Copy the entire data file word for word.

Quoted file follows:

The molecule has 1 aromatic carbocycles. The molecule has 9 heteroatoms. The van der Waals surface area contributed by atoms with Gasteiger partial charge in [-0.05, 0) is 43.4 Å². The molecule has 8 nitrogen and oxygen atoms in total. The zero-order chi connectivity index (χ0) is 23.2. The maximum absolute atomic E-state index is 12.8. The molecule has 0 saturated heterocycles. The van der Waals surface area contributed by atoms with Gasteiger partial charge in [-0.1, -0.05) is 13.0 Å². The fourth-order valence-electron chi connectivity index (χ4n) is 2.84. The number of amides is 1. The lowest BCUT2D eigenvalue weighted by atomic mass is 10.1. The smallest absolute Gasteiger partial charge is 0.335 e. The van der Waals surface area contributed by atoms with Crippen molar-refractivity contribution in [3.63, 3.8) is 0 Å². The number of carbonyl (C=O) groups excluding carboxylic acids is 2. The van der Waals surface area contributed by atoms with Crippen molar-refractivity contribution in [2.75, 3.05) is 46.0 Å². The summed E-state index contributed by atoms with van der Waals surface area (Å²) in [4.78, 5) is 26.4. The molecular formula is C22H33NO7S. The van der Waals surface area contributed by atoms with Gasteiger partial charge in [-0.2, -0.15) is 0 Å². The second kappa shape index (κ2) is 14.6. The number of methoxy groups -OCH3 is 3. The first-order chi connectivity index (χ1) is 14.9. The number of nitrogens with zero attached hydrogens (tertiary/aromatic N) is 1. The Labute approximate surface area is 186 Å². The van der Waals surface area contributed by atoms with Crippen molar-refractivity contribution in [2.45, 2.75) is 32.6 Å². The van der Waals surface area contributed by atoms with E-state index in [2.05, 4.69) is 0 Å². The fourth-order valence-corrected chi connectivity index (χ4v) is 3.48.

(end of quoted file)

The molecule has 1 aromatic carbocycles. The molecule has 9 heteroatoms. The van der Waals surface area contributed by atoms with Gasteiger partial charge in [-0.05, 0) is 43.4 Å². The molecule has 8 nitrogen and oxygen atoms in total. The zero-order chi connectivity index (χ0) is 23.2. The maximum absolute atomic E-state index is 12.8. The molecule has 0 saturated heterocycles. The van der Waals surface area contributed by atoms with Gasteiger partial charge in [-0.1, -0.05) is 13.0 Å². The fourth-order valence-electron chi connectivity index (χ4n) is 2.84. The number of amides is 1. The lowest BCUT2D eigenvalue weighted by atomic mass is 10.1. The smallest absolute Gasteiger partial charge is 0.335 e. The van der Waals surface area contributed by atoms with Crippen molar-refractivity contribution in [3.63, 3.8) is 0 Å². The number of carbonyl (C=O) groups excluding carboxylic acids is 2. The van der Waals surface area contributed by atoms with Crippen molar-refractivity contribution in [2.75, 3.05) is 46.0 Å². The summed E-state index contributed by atoms with van der Waals surface area (Å²) in [4.78, 5) is 26.4. The molecular formula is C22H33NO7S. The van der Waals surface area contributed by atoms with Gasteiger partial charge in [-0.2, -0.15) is 0 Å². The second kappa shape index (κ2) is 14.6. The number of methoxy groups -OCH3 is 3. The first-order chi connectivity index (χ1) is 14.9. The number of nitrogens with zero attached hydrogens (tertiary/aromatic N) is 1. The Labute approximate surface area is 186 Å². The van der Waals surface area contributed by atoms with Crippen molar-refractivity contribution in [2.45, 2.75) is 32.6 Å². The van der Waals surface area contributed by atoms with E-state index in [2.05, 4.69) is 0 Å². The fourth-order valence-corrected chi connectivity index (χ4v) is 3.48.